I also ask him about the notorious 'high Cs' aria – 'Ah, mes amis' – which tends to stop the show at most performances. But he confesses: 'If I wanted to give you a good line for what you're going to write, I should say yes, it's an absolute nightmare and the hardest thing, and I should build it up so that people will be excited. The truth is that the second aria's much more difficult. If you've got a top C, then it's quite a relatively easy aria. It's not technically complicated: you've got some octave Cs. The hardest thing about it is that it's quite long and you've got to get to the last bit without feeling entirely exhausted. I love the opera and I'll be doing it in another production, somewhere else, in 2012.'

Lee has pretty much made his name in the profession by focusing on bel canto music by Rossini and Donizetti. Why this repertoire? 'I was a chartered accountant until ten years ago. I qualified and came over from South Africa to work for a big life assurance company until becoming professional. I did The Mikado with D'Oyly Carte in 2001 in a new production by Ian Judge, which got me started. But the first serious opera I did was Barber of Seville at ENO in 2002. It wasn't something that I thought came naturally to me. But what I did have was the facility to be reasonably agile in the high register, which allowed me to sing that stuff. I had to work very hard at it, and I still have to. I never take it for granted. I believe that my heart and temperament are more suited to Donizetti and Bellini than to Rossini, and I would like to spend more time on that repertoire, like La fille, Sonnambula, Puritani, and perhaps a Lucia in the near future. I'm a big romantic. And Rossini can never take himself seriously for long enough to let it sink in.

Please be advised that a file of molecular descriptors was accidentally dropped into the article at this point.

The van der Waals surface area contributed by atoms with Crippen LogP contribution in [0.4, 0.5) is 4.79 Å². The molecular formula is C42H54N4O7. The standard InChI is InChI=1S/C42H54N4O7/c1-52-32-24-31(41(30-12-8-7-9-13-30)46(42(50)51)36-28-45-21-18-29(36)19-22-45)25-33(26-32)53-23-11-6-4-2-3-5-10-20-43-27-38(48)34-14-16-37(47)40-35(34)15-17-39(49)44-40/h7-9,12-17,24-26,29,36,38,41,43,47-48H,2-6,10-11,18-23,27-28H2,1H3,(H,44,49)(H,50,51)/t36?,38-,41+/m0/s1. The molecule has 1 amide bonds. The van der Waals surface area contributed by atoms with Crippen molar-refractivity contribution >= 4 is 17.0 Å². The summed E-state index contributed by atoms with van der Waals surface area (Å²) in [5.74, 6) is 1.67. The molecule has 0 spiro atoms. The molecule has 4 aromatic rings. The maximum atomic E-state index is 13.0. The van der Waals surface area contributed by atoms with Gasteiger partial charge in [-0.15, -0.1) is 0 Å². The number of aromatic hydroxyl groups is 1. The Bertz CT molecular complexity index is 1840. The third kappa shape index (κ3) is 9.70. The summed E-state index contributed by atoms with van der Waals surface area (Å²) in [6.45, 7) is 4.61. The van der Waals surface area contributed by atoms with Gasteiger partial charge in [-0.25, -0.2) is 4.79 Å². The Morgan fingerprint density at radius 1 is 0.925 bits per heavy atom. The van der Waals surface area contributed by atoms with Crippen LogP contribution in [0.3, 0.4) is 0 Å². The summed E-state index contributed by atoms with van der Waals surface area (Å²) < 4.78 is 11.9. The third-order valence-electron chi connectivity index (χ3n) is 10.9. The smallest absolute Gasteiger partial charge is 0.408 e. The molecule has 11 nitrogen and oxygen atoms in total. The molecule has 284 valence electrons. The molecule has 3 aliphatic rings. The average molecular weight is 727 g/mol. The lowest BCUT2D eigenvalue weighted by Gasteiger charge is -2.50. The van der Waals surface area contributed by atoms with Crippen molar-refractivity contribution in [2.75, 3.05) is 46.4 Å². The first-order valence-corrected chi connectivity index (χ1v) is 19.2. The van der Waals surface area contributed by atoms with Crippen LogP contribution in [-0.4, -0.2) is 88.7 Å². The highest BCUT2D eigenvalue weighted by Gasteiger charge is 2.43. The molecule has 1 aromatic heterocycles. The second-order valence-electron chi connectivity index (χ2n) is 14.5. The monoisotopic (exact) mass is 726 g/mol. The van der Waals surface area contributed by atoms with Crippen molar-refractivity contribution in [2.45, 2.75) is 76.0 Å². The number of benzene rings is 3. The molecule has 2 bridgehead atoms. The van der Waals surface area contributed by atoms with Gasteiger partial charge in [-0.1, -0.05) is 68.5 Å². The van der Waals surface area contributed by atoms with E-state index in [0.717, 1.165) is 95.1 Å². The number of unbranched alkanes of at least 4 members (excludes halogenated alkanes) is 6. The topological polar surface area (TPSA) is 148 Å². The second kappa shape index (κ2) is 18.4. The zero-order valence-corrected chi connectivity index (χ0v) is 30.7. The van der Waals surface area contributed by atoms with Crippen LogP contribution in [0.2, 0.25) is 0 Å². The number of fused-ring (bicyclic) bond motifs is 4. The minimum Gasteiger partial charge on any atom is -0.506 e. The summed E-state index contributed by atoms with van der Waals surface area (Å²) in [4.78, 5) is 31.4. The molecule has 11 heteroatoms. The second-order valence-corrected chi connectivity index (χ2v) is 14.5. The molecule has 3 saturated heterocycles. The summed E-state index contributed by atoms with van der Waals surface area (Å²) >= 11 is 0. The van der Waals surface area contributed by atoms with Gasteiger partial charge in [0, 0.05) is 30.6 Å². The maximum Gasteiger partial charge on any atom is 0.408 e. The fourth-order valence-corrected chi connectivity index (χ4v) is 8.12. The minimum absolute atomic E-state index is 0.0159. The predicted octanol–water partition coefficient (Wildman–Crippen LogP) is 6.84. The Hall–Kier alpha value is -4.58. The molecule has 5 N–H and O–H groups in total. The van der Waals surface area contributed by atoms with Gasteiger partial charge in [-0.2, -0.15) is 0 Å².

'I've taken on a new challenge, because I've taken on a lot of Rossini now. A lot of Rossini tenors get pigeon-holed, and I now know why – there are only a handful of you doing it, so the work's there. So I'm now taking a step backwards in history and I'm doing Rameau's Platée in Amsterdam in 2011 with René Jacobs.

'Having said that, I swore I'd never do another Barber but I've just accepted to do another production.'

And his dream role? 'Peter Grimes. I think I could do it. Not tomorrow, obviously, but I think there's something there really worth looking into. The character is fascinating. As I've done these more serious Rossini roles, I'm finding them a lot more interesting and challenging because the characters aren't just sweet romantic fools.

'I don't want to end up singing Rossini until the end of my days. I'm pleasantly surprised at what I've managed to do so far. I've gone from being a little boy from Cape Town to ending up singing in houses like this. Finding the character and working through the rehearsals is what I love to do. And I want to bleed a little bit. So Grimes would be an interesting challenge for me.'

By Dominic McHugh

Il turco in Italia opens at Covent Garden on 3 April 2010.

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Anthony AndrewsRelated articles:

Rossini's Ermione (Opera Rara) with Colin Lee (March 2009)
Rossini's Il barbiere di Siviglia with Colin Lee (December 2008)
A Little Night Music at the Menier Chocolate Factory
(November 2008)
Sail Away at Lost Musicals 2008